Ideas from books, articles & podcasts.
... and be specific about what you want.
Don't use phrases like “Can you do me a favor? ", because they are manipulative - they force someone to commit before you tell them what it is you need. A simple “Can you help me with [specific thing]?” will do.
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Just because someone didn’t help you before doesn’t mean they won’t help you now.
In fact, research suggests they’re more likely to help. Because they want to feel better about rejecting you previously and repair the relationship.
When you ask for help, give the person some kind of timeframe or soft deadline. Phrases like “whenever you can” put more pressure on the person who is already doing you a favor.
It’s also nice to offer them a way out if you know they’re busy. It ensures your request for help ...
It’s best to ask one person instead of a group. Pick someone who you think can help you the most, or at least send individual requests to several people at once instead of dropping a line in a group chat.
Asking a group leads to the “diffusion of responsibility” phenomenon, where no...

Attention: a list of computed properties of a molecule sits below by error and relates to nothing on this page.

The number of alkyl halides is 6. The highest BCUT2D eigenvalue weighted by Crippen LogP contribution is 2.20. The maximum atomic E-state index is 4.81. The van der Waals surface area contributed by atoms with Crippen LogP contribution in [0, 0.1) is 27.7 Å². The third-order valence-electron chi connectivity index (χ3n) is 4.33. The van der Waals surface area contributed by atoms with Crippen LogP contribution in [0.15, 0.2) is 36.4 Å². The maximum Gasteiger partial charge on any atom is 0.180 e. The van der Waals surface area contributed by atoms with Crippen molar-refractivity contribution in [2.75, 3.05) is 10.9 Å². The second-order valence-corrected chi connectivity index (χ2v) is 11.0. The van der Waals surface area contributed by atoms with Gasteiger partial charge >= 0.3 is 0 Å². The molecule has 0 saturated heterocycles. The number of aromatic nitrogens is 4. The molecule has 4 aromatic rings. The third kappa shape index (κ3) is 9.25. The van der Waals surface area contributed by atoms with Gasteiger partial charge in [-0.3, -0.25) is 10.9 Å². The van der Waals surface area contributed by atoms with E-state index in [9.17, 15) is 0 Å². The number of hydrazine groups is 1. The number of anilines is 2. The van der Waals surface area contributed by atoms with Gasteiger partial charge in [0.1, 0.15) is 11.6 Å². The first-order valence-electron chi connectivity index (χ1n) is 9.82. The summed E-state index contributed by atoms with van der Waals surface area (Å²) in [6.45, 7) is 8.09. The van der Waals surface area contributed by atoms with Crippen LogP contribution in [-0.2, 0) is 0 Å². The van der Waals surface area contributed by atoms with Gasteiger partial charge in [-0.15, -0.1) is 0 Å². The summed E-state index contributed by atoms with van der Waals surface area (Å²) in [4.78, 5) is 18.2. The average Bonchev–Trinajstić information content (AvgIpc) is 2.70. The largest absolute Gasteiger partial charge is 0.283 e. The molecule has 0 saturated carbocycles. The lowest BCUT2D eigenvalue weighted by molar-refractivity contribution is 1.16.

When you ask for help, you may feel inclined to apologize for taking up their time and energy. Don’t.
This is a bad idea because putting yourself down makes the other person feel less joy in helping you. Many of us apologize too much anyway.
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Don't try and convince someone how much they will enjoy helping you. It reeks of control and is presumptive. It drains their joy out of helping.
How they feel is for them to decide.
published 4 ideas
... is a recognition that you’re now contributing at a higher level than when your salary was last set.
A raise isn’t a favor or a gift; it’s a way for employers to pay fair market value for your work and to keep you around because otherwise you’re eventually going to want to find a differ...
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